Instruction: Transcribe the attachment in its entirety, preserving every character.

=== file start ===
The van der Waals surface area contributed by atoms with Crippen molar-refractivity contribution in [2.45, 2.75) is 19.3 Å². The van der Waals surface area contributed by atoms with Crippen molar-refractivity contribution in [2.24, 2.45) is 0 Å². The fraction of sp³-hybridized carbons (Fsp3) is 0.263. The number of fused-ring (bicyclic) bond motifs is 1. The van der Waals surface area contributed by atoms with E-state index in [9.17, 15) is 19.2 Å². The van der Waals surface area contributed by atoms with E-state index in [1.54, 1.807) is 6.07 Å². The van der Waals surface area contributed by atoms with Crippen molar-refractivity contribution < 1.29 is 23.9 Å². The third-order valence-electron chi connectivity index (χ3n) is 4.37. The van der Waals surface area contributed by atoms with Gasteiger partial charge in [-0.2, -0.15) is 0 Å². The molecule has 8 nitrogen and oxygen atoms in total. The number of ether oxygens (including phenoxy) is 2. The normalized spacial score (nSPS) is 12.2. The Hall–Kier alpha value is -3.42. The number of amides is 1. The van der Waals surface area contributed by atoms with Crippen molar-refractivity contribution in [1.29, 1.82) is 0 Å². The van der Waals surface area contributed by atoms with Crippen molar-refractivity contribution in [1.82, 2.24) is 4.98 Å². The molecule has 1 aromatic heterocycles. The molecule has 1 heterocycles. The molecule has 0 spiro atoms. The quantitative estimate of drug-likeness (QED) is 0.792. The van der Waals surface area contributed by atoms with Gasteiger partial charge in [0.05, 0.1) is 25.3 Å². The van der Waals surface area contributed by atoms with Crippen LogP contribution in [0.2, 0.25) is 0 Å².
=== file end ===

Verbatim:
The van der Waals surface area contributed by atoms with Crippen molar-refractivity contribution in [2.45, 2.75) is 19.3 Å². The van der Waals surface area contributed by atoms with Crippen molar-refractivity contribution in [2.24, 2.45) is 0 Å². The fraction of sp³-hybridized carbons (Fsp3) is 0.263. The number of fused-ring (bicyclic) bond motifs is 1. The van der Waals surface area contributed by atoms with E-state index in [9.17, 15) is 19.2 Å². The van der Waals surface area contributed by atoms with E-state index in [1.54, 1.807) is 6.07 Å². The van der Waals surface area contributed by atoms with Crippen molar-refractivity contribution < 1.29 is 23.9 Å². The third-order valence-electron chi connectivity index (χ3n) is 4.37. The van der Waals surface area contributed by atoms with Gasteiger partial charge in [-0.2, -0.15) is 0 Å². The molecule has 8 nitrogen and oxygen atoms in total. The number of ether oxygens (including phenoxy) is 2. The normalized spacial score (nSPS) is 12.2. The Hall–Kier alpha value is -3.42. The number of amides is 1. The van der Waals surface area contributed by atoms with Crippen molar-refractivity contribution in [1.29, 1.82) is 0 Å². The van der Waals surface area contributed by atoms with Crippen molar-refractivity contribution in [1.82, 2.24) is 4.98 Å². The molecule has 1 aromatic heterocycles. The molecule has 1 heterocycles. The molecule has 0 spiro atoms. The quantitative estimate of drug-likeness (QED) is 0.792. The van der Waals surface area contributed by atoms with Gasteiger partial charge in [0.05, 0.1) is 25.3 Å². The van der Waals surface area contributed by atoms with Crippen LogP contribution in [0.2, 0.25) is 0 Å².